How do you treat inflammatory acne? It depends. This is where taking a whole-body approach is best. Off the bat, we want to target the inflammation. This almost always leads us to healing the gut. Remember the bacteria we mentioned? Well, breaking out on your cheeks doesn’t necessarily mean your cheeks are where the bacteria stemmed from. More often than not, the bacteria came from another internal system, like your digestive system, after it went haywire.
We know that we have a balance of good and bad bacteria in our bodies and, sometimes, for whatever reason, this balance gets thrown off and we become overrun with the “bad guys.” By simply adding in an antimicrobial and probiotic supplement for a few months, we’re able to restore this crucial balance and as a super awesome side effect, clear our skin.
If your acne is being triggered by a hormonal imbalance, taking a liver detoxification and support supplement will rock your world. Once things internally are being sorted, we can focus “topically” with ZO and Laser Genesis to make the marks of acne hit the bricks. If you’ve been left with scars or stains from your acne, check out our other blog post this month, Types of Acne Scars and How to Send them Packing.
When it comes down to treating your acne, just like in the world of online dating, it’s vitally important to know your type. Conveniently, the acne gods created categories or grades of acne so that we are easily able to identify and treat.
Between noninflammatory and inflammatory acne, we have four types or grades:
Grade I: Mild Acne: Sometimes referred to as “flat” acne, Grade I acne is primarily blackheads and the occasional whitehead. Mild acne may never progress beyond this stage.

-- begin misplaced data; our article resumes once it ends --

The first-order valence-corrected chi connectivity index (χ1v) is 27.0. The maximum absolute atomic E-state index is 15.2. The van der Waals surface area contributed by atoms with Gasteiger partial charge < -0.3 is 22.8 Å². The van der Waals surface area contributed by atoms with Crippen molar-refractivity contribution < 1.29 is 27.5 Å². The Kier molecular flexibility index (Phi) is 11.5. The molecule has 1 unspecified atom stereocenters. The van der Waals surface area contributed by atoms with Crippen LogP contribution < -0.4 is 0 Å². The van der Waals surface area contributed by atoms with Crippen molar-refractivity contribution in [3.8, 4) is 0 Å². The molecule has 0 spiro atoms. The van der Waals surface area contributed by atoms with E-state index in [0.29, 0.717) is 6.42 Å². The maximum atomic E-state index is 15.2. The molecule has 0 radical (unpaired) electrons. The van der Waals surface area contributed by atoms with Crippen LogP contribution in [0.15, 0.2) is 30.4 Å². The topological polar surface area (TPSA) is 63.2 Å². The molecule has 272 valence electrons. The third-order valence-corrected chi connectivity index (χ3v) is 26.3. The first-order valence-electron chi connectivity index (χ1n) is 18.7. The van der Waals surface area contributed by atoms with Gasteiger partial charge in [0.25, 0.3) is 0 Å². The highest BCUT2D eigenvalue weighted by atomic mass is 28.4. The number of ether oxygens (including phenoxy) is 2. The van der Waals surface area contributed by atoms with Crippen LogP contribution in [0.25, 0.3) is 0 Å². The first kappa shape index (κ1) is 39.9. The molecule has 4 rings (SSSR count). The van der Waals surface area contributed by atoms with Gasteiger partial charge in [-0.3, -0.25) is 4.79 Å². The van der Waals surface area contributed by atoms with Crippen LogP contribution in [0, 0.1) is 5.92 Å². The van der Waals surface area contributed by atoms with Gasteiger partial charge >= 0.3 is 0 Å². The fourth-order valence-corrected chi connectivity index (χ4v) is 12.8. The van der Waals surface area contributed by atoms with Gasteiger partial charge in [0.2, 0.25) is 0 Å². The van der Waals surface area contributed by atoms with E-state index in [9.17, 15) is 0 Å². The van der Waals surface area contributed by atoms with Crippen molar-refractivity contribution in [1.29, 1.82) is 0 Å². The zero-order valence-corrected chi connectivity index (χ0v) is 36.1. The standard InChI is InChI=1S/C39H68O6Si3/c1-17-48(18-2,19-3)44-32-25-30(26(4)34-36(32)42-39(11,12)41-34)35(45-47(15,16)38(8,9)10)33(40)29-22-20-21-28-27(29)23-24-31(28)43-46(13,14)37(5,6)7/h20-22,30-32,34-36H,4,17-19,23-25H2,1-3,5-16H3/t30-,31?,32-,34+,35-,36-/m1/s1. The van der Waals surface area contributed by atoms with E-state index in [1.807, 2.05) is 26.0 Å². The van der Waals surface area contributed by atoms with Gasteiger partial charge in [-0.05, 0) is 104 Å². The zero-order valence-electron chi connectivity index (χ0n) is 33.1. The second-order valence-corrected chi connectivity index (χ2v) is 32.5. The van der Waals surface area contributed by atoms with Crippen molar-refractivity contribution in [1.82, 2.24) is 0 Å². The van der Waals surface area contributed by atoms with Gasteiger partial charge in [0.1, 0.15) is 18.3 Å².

Grade II: Moderate Acne: Grade II acne consists of blemishes in greater numbers and the more consistent presence of whiteheads. With this type of acne, you will also see papules and pustules.
When acne begins to become more persistent and frequent, we recommend upping your routine to focus on disinfecting the skin, as well as regular treatments of Acne Laser Genesis to kill any bacteria and accelerate the healing process.
Grade III: Severe Acne: When blemishes occur in even larger numbers and inflammation is more pronounced, it moves into Grade III acne. When acne reaches this point, the skin’s structure becomes compromised, which opens us up to the possibility of acne scarring.
Grade IV: Cystic Acne: Cystic acne or Grade IV is usually characterized by large, extra-angry-looking blemishes. Due to the severity of Grade IV and the depths to which it extends, scarring is a very real possibility.
Not sure where to start or what type of acne you have? Book your complimentary skin health consultation with one of our NuAGE experts we’ll customize a treatment plan for you.